Pro tip: Categories and tags can sometimes have a negative impact on SEO because of search engines indexing them. You can use the Yoast plugin to disable this.
7. Page Slugs
In WordPress, slugs are for used for changing the URL of your posts and pages. They can be configured for pages, categories, tags and even authors. By default, WordPress will try to set the page slug to the title of your post, but depending on your title, that doesn’t always work.
Slugs are meant to make your site more easily accessible, both to your readers and to search engines. And as with categories, this setting can affect your SEO directly and indirectly. They should be readable, relevant and succinct.
Writing Great WordPress Posts
Writing great blog posts is far easier said than done. If you ask 100 people how to write well, you’ll get 100 different answers. Thankfully, blogs have been around for a while, and there are a few guidelines you can follow that will get you moving in the right direction.
Short, scannable paragraphs are more successful in holding a reader’s attention online. Our phones and computers are constantly bombarding us with notifications and distractions, so our attention spans are limited. Keep your article moving and your readers engaged by limiting your paragraphs to two or three sentences.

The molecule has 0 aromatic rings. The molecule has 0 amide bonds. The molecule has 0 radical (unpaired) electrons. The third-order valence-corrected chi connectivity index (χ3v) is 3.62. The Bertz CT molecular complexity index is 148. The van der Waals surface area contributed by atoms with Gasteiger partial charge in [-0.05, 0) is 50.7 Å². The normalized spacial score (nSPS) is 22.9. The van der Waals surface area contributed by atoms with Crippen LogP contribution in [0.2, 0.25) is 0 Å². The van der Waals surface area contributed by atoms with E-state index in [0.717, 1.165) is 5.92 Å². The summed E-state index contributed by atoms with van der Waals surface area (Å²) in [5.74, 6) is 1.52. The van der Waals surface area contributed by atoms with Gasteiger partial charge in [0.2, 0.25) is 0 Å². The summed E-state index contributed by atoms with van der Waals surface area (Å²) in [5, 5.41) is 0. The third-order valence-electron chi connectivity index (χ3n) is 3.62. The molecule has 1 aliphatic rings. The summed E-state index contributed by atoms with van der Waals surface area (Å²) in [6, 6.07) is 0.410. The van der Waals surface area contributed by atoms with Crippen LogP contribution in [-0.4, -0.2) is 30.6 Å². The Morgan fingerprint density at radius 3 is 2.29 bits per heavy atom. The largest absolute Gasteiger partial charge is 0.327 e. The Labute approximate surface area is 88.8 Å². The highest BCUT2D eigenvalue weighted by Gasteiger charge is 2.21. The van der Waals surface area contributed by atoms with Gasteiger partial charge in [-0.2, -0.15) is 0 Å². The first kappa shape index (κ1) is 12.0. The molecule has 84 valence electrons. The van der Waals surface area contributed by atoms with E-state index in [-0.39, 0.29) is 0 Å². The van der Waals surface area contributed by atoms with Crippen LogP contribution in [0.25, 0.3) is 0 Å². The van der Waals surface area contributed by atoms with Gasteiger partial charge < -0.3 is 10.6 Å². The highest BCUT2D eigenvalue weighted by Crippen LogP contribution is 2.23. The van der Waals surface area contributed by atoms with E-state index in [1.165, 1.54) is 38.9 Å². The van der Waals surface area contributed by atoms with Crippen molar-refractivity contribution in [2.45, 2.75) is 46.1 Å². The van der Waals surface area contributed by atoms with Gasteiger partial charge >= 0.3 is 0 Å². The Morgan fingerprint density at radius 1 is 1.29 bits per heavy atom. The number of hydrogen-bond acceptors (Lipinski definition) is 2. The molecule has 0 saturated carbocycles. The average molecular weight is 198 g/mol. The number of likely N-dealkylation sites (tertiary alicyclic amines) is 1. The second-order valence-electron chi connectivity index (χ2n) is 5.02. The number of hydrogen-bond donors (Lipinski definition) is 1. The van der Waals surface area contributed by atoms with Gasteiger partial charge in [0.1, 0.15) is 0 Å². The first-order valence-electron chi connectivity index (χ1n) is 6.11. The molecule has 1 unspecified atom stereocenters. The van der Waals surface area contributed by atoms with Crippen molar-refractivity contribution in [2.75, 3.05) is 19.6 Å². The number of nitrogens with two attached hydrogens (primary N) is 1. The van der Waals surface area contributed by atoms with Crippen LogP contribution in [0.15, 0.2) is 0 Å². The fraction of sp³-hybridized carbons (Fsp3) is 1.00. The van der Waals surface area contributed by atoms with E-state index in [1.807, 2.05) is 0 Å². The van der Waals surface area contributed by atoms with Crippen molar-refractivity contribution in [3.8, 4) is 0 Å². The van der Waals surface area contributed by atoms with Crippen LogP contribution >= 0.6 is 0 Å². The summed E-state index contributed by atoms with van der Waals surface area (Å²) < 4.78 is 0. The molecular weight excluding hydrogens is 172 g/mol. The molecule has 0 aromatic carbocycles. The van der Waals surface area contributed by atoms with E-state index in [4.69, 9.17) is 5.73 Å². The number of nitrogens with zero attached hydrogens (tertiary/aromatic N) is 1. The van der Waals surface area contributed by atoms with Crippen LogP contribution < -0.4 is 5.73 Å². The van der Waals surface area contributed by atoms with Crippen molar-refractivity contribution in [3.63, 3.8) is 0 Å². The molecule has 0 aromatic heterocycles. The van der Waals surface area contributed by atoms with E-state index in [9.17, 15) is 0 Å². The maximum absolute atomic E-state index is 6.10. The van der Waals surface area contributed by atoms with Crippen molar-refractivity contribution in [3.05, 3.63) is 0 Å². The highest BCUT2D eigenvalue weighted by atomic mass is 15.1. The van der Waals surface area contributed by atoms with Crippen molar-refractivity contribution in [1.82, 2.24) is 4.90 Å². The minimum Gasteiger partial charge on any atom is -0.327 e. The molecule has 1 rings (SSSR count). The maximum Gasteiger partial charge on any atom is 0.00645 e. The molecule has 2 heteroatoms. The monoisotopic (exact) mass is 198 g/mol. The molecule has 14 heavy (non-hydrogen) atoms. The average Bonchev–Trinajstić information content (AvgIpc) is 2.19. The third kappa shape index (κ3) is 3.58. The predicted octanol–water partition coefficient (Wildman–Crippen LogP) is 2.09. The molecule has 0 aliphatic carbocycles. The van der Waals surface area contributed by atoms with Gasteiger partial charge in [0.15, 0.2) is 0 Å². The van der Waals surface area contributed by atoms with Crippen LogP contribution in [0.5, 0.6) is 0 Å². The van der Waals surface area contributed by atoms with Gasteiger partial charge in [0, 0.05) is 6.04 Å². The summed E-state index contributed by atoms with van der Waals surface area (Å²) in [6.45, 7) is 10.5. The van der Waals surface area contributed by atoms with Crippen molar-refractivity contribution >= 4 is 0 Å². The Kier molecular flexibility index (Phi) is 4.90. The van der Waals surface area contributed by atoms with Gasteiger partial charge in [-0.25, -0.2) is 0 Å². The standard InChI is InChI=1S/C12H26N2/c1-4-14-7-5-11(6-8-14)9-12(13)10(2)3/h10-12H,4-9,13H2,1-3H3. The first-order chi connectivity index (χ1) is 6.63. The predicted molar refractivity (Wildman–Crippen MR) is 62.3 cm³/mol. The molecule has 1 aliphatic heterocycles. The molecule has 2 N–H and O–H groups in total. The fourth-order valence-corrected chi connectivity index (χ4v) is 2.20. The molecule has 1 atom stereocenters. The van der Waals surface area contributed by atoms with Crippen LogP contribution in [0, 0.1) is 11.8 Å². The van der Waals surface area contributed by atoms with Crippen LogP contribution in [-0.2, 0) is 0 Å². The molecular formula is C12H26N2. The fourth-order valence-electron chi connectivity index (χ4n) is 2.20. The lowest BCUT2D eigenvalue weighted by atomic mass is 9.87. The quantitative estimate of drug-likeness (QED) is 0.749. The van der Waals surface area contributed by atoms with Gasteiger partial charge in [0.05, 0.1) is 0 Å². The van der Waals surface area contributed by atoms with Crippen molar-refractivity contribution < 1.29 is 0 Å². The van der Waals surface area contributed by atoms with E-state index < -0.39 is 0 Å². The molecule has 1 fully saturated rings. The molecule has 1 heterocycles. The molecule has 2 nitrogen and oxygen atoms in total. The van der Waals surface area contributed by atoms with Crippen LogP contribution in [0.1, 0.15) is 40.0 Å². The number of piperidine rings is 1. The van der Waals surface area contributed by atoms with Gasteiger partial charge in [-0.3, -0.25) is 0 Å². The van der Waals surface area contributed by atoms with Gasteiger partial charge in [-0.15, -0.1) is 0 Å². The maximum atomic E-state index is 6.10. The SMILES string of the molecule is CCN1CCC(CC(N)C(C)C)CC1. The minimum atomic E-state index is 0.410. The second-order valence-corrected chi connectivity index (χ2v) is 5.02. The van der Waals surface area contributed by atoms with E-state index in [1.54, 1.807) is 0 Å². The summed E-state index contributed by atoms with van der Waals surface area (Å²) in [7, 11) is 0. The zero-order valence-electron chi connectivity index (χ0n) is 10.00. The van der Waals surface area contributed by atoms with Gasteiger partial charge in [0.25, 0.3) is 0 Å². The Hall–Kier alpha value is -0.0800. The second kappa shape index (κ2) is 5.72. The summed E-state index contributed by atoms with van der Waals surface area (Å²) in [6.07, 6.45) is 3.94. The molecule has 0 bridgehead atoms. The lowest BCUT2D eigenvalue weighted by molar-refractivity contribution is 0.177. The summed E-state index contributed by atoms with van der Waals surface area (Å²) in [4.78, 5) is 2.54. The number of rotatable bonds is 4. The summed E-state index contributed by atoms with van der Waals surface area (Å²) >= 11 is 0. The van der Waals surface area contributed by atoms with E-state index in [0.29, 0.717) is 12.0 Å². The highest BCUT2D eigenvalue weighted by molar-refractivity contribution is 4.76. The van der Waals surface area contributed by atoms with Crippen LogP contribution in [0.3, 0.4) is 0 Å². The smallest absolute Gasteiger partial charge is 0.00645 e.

Use subheadings to organize and break up your post. It makes the information easy to digest and keeps the pace of your article moving from one idea to the next.
Use numbered lists and bullet points where appropriate. This also makes your content more easy to scan and absorb and gives it the impression that it’s moving; the reader feels like they’re progressing quickly.
Adding images throughout your article is another way to give readers a break from reading, but it’s also used to give your readers visual context to your writing.
Pro tip: Plan what you’ll write before you write it with an outline. It will make your writing flow more smoothly, help keep you focused on the task, and it provides you with sensible places to add subheadings and lists.
Having great content and a content strategy is vital to the success of any online business. If you’re running a WordPress site, it’s probably because you recognize this and see blogging as a valuable tool to connect with your readers, clients, and customers. You aren’t be wrong.
Whether you’re running a personal blog or an e-commerce shop, the knowledge herein will give you the tools you need to write blog posts that are optimized for the web and will engage and excite your current and future readers.